Journalist resisting orders in Tony Quinn case
A Sunday World journalist is resisting orders to give evidence as part of a multimillion dollar lawsuit in the United States involving lifestyle guru and businessman Tony Quinn.
Lawyers for Nicola Tallant are expected to invoke journalistic privilege when the matter comes before the High Court tomorrow. They are also expected to argue that the orders be set aside as Mr Quinn was never properly a director of the oil company at the centre of the lawsuit.
The orders made by the court on an ex-parte basis last July are also being resisted by Mike Garde, the director of Dialogue Ireland, which works with victims of cults.
Both Ms Tallant and Mr Garde have written extensively about Mr Quinn, who specialises in mind control techniques. They are the subject of a request from the district court in Denver, Colorado, to the Irish High Court to order them to be deposed as witnesses in a case in the US court.
It arises from the sale of shares in International Natural Energy (INE), an oil company to which Mr Quinn was appointed a director. Former director Jean Cornec has brought the action against the company, claiming he wasn’t paid for $15 million in shares he sold to a fellow director, Susan Morrice. The company claims he broke the contract of sale by engaging in a campaign of disparagement of the directors, including Mr Quinn.
As part of the proceedings, the defendants in the US claim Mr Garde and Ms Tallant have information in relation to the alleged campaign of disparagement. The case is being taken under a little-used provision in the 1856 Foreign Tribunals (Evidence) Act which allows for Irish witnesses in overseas cases to give evidence here before an appointed examiner.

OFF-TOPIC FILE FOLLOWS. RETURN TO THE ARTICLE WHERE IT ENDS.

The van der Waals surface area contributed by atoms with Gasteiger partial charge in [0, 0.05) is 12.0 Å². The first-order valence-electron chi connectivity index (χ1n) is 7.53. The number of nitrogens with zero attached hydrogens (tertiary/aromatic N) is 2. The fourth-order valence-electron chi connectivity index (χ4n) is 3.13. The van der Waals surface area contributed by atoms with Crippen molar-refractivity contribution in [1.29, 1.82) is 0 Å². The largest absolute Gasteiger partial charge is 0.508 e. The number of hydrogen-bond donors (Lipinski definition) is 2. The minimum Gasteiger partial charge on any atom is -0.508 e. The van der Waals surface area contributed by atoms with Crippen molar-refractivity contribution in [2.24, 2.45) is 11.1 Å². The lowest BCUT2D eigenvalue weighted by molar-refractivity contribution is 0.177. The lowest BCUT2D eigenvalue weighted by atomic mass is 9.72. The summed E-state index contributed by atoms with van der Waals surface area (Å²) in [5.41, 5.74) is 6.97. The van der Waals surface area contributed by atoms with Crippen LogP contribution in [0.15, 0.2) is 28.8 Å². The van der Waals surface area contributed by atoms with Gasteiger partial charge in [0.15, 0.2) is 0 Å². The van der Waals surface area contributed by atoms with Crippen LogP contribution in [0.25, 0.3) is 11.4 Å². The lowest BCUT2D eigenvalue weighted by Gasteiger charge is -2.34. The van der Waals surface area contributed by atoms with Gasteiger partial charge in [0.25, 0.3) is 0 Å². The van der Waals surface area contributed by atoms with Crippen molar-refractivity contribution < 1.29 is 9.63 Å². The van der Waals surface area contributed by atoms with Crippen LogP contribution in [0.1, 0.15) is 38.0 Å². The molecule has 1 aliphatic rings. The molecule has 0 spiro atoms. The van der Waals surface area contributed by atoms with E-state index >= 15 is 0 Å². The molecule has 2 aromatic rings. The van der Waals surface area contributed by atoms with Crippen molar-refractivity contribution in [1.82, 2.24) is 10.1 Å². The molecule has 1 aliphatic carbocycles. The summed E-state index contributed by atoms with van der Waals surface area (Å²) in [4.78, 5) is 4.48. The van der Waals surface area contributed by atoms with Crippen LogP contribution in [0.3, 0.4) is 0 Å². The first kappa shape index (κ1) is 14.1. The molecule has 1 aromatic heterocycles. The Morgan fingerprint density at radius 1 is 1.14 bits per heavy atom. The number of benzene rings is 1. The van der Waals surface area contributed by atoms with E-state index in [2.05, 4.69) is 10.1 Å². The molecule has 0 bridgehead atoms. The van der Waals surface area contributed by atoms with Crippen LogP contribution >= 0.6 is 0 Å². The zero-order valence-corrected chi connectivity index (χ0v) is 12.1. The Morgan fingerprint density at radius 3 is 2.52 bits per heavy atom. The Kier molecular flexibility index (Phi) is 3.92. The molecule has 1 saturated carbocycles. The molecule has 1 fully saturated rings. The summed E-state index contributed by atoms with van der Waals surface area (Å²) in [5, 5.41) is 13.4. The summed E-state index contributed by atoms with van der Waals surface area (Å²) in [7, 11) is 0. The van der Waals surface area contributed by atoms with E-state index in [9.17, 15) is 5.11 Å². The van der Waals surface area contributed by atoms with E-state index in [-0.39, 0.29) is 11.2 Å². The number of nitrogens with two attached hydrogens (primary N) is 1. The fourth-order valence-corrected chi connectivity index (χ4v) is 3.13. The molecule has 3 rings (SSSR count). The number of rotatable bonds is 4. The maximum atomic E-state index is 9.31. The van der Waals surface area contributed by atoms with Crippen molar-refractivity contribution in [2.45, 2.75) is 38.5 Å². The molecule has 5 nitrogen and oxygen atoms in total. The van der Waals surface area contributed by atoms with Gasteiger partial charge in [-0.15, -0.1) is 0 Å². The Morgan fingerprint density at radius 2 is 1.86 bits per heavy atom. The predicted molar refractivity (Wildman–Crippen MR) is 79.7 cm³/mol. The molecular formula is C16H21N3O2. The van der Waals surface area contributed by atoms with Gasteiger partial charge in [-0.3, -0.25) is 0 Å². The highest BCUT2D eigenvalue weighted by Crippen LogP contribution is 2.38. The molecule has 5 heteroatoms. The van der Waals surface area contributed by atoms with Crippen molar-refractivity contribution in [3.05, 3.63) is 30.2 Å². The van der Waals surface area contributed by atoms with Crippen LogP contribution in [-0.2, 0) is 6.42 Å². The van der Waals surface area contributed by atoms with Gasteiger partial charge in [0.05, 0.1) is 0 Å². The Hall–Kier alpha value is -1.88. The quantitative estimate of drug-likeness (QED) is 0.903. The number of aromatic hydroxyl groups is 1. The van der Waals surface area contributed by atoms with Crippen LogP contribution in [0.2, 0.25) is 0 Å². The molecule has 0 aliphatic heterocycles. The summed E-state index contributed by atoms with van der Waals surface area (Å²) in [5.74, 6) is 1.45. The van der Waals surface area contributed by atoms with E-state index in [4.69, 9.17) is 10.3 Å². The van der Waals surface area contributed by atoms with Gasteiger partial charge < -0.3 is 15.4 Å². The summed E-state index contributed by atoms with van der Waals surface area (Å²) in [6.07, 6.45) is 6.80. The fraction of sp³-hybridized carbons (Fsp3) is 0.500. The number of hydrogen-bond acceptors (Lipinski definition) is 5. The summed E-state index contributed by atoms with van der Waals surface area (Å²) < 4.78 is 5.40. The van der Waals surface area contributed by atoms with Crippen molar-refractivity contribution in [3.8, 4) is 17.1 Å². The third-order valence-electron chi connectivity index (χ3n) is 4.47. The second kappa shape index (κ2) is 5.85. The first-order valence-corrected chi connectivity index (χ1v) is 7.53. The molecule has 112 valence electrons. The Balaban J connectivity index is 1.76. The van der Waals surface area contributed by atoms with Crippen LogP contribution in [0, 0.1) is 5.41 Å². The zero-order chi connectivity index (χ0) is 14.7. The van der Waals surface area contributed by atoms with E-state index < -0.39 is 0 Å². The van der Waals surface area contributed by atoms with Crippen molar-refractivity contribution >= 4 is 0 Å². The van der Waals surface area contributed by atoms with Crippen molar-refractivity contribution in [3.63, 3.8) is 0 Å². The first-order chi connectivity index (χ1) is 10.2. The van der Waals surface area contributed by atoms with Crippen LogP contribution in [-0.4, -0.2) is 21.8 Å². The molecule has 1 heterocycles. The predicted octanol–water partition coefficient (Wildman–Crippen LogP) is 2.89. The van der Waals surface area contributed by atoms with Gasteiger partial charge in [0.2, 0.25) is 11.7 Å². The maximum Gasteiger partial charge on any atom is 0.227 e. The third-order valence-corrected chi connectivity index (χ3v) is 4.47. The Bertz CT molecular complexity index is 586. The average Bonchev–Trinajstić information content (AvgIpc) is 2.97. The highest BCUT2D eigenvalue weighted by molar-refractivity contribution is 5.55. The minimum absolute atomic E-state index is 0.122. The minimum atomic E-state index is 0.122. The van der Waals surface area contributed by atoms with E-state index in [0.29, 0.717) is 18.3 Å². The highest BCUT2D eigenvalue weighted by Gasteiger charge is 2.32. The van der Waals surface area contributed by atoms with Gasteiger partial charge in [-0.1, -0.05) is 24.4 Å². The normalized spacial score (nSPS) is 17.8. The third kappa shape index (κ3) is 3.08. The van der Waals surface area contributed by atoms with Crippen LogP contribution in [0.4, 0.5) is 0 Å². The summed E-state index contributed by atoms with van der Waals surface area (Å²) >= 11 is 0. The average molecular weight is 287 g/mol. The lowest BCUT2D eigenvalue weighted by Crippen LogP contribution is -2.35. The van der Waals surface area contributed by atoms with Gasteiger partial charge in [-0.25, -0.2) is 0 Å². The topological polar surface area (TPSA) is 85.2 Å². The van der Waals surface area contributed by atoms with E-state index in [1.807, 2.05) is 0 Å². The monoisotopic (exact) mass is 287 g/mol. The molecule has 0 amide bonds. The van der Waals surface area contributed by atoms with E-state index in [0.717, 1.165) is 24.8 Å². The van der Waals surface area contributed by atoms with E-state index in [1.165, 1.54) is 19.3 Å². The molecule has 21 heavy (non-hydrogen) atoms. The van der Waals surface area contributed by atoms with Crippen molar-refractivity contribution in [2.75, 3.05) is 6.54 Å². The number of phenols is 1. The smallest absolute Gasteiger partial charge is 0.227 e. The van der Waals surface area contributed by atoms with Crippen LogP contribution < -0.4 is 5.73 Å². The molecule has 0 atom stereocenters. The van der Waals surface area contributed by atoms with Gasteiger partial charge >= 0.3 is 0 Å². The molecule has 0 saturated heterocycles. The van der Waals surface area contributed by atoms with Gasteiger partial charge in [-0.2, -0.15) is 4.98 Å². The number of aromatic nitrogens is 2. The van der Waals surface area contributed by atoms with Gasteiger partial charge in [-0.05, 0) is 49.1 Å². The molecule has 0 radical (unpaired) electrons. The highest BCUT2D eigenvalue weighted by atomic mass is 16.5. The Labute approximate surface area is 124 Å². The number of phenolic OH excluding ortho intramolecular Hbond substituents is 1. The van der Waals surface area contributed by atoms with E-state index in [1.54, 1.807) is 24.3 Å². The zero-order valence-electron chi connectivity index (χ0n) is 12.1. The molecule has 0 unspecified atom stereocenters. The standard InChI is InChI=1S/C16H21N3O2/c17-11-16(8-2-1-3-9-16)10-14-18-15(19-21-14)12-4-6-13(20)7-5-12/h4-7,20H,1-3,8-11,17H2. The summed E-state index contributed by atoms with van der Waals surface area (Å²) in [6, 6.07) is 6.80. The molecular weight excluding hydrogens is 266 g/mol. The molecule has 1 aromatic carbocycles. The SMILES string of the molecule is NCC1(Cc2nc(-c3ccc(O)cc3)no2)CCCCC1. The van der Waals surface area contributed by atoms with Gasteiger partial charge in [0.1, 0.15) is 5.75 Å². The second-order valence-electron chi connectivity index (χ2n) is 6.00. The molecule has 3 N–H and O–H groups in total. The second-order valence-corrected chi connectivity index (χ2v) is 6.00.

At the deposition, the witnesses could be examined and cross-examined by lawyers representing the parties in the US action.
In the current proceedings, barrister William Abrahamson has been appointed examiner and will hear evidence on deposition in October if Mr Justice Gerard Hogan confirms his earlier orders after tomorrows hearings.
Ironically, Mr Quinn was the subject of a similar order by the court last January, which required him to give a deposition in Ireland as part of the Denver proceedings.Since these proceedings started, a court in the British Virgin Islands that heard a separate case taken by INE director Sheila McCaffrey has ruled that Mr Quinn was never validly a director of the company.
Ms McCaffrey, who had been suspended from the board, has since been reinstated. A meeting of shareholders in the oil company is expected to take place next month.